A Wessex Archaeology diving team helped by local divers and historians, including John Adams of the local Filey Underwater Research Unit, are currently investigating First World War German U-boats off the Yorkshire coast for Historic England. Pictured here is the control room of the UC-70, whose wreck lies in about 25 m depth of water in the North Sea, close to Whitby. The photograph was taken by Tom Harrison, a Bournemouth University archaeology graduate and SCUBA instructor who recently joined the Wessex Archaeology Coastal & Marine team.
Project Officer Paolo Croce, a graduate of Southampton University’s maritime archaeology programme, explained how this photograph was taken:
Tom took this photograph whilst conducting a video survey of the submarine using a GoPro set to take both HD video and automatic stills. To overcome the lack of light and the silty water, the camera was mounted on an extremely powerful Seawolf Orca video light. Tom simply lowered the camera and light through holes in the pressure hull. The conning tower of the submarine is no longer in place, so Tom was able to gain access through the hatch that provided access to the crew between the control room and the tower. We did not go into the submarine ourselves, as this can be a very risky procedure and is likely to disturb the interior. We must remember that the UC-70 is a grave.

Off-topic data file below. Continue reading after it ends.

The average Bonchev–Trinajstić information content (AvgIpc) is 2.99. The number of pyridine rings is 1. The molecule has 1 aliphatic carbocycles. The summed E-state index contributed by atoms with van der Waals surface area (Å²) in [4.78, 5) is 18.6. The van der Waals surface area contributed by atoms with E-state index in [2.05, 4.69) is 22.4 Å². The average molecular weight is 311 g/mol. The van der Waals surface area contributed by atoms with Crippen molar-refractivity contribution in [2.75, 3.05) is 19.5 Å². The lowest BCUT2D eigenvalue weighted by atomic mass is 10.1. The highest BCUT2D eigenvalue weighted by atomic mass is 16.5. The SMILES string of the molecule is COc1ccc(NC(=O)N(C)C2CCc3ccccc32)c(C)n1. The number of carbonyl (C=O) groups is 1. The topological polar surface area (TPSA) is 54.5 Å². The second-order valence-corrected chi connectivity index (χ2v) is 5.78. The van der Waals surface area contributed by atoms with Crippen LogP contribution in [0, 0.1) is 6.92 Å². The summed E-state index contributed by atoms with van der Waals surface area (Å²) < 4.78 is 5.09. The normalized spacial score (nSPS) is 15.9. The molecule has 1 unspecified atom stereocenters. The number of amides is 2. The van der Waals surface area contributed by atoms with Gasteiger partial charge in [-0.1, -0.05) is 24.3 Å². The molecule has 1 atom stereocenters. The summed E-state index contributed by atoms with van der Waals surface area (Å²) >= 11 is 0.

The submarine has been the subject of a ‘dive tour’ published in Diver magazine. Therefore, as well as producing a report on the condition of the submarine for Historic England, we hope to produce a more detailed plan for use by future diving visitors.
The investigation of this and other sites off Whitby and Bridlington will be completed on Friday 16 August 2016.
By Graham Scott, Senior Archaeologist and Dive Superintendent